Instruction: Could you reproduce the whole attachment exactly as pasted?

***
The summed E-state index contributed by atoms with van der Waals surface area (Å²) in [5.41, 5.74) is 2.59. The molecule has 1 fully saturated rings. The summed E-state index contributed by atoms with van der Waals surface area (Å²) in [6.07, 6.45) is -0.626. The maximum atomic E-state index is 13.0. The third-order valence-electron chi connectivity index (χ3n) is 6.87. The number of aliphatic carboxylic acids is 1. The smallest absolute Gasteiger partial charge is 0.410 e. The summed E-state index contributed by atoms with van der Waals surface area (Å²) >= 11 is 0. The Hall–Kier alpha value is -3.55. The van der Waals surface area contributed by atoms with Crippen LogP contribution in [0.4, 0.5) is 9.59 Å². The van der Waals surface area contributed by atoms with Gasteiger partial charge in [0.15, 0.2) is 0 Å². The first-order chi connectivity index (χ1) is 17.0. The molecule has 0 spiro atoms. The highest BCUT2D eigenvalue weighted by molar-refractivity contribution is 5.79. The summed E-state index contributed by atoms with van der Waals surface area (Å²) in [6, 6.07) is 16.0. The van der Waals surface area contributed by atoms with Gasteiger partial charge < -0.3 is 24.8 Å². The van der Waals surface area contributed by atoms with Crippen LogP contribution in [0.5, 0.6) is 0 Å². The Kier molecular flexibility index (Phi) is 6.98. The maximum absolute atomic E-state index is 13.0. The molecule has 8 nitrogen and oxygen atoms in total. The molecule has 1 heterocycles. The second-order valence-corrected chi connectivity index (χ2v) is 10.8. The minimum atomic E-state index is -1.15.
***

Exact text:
The summed E-state index contributed by atoms with van der Waals surface area (Å²) in [5.41, 5.74) is 2.59. The molecule has 1 fully saturated rings. The summed E-state index contributed by atoms with van der Waals surface area (Å²) in [6.07, 6.45) is -0.626. The maximum atomic E-state index is 13.0. The third-order valence-electron chi connectivity index (χ3n) is 6.87. The number of aliphatic carboxylic acids is 1. The smallest absolute Gasteiger partial charge is 0.410 e. The summed E-state index contributed by atoms with van der Waals surface area (Å²) >= 11 is 0. The Hall–Kier alpha value is -3.55. The van der Waals surface area contributed by atoms with Crippen LogP contribution in [0.4, 0.5) is 9.59 Å². The van der Waals surface area contributed by atoms with Gasteiger partial charge in [0.15, 0.2) is 0 Å². The first-order chi connectivity index (χ1) is 17.0. The molecule has 0 spiro atoms. The highest BCUT2D eigenvalue weighted by molar-refractivity contribution is 5.79. The summed E-state index contributed by atoms with van der Waals surface area (Å²) in [6, 6.07) is 16.0. The van der Waals surface area contributed by atoms with Gasteiger partial charge < -0.3 is 24.8 Å². The van der Waals surface area contributed by atoms with Crippen LogP contribution in [0.5, 0.6) is 0 Å². The Kier molecular flexibility index (Phi) is 6.98. The maximum absolute atomic E-state index is 13.0. The molecule has 8 nitrogen and oxygen atoms in total. The molecule has 1 heterocycles. The second-order valence-corrected chi connectivity index (χ2v) is 10.8. The minimum atomic E-state index is -1.15.